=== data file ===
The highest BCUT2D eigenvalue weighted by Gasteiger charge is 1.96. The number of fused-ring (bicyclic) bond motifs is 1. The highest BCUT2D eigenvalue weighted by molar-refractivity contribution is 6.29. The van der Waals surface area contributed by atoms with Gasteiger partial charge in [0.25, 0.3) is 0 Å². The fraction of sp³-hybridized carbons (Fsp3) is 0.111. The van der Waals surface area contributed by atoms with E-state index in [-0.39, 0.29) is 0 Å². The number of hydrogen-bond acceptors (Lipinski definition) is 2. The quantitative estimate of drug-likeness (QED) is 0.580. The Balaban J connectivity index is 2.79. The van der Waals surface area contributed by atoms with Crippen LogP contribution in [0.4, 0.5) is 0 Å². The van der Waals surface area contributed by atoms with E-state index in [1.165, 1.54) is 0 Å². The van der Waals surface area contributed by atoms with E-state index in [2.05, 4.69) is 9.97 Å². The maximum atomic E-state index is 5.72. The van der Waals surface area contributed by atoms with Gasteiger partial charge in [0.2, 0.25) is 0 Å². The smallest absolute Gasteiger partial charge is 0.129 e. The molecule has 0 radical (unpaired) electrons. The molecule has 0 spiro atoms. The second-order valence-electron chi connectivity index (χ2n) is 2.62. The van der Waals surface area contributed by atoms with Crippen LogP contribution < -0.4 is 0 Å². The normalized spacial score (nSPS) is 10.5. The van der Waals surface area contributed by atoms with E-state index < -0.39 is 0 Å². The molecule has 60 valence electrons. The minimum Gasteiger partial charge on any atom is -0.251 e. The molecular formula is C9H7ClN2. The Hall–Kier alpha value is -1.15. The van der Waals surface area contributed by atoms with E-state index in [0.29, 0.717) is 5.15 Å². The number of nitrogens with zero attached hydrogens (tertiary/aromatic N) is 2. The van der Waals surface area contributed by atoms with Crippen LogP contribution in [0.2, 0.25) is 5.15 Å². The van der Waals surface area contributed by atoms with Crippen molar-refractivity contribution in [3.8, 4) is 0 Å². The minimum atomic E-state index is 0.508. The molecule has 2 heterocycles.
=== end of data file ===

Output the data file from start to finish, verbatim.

The highest BCUT2D eigenvalue weighted by Gasteiger charge is 1.96. The number of fused-ring (bicyclic) bond motifs is 1. The highest BCUT2D eigenvalue weighted by molar-refractivity contribution is 6.29. The van der Waals surface area contributed by atoms with Gasteiger partial charge in [0.25, 0.3) is 0 Å². The fraction of sp³-hybridized carbons (Fsp3) is 0.111. The van der Waals surface area contributed by atoms with E-state index in [-0.39, 0.29) is 0 Å². The number of hydrogen-bond acceptors (Lipinski definition) is 2. The quantitative estimate of drug-likeness (QED) is 0.580. The Balaban J connectivity index is 2.79. The van der Waals surface area contributed by atoms with Crippen LogP contribution in [0.4, 0.5) is 0 Å². The van der Waals surface area contributed by atoms with E-state index in [1.165, 1.54) is 0 Å². The van der Waals surface area contributed by atoms with E-state index in [2.05, 4.69) is 9.97 Å². The maximum atomic E-state index is 5.72. The van der Waals surface area contributed by atoms with Gasteiger partial charge in [0.2, 0.25) is 0 Å². The smallest absolute Gasteiger partial charge is 0.129 e. The molecule has 0 radical (unpaired) electrons. The molecule has 0 spiro atoms. The second-order valence-electron chi connectivity index (χ2n) is 2.62. The van der Waals surface area contributed by atoms with Crippen LogP contribution < -0.4 is 0 Å². The normalized spacial score (nSPS) is 10.5. The van der Waals surface area contributed by atoms with E-state index < -0.39 is 0 Å². The molecule has 60 valence electrons. The minimum Gasteiger partial charge on any atom is -0.251 e. The molecular formula is C9H7ClN2. The Hall–Kier alpha value is -1.15. The van der Waals surface area contributed by atoms with E-state index in [0.29, 0.717) is 5.15 Å². The number of nitrogens with zero attached hydrogens (tertiary/aromatic N) is 2. The van der Waals surface area contributed by atoms with Crippen LogP contribution in [0.2, 0.25) is 5.15 Å². The van der Waals surface area contributed by atoms with Crippen molar-refractivity contribution in [3.8, 4) is 0 Å². The minimum atomic E-state index is 0.508. The molecule has 2 heterocycles.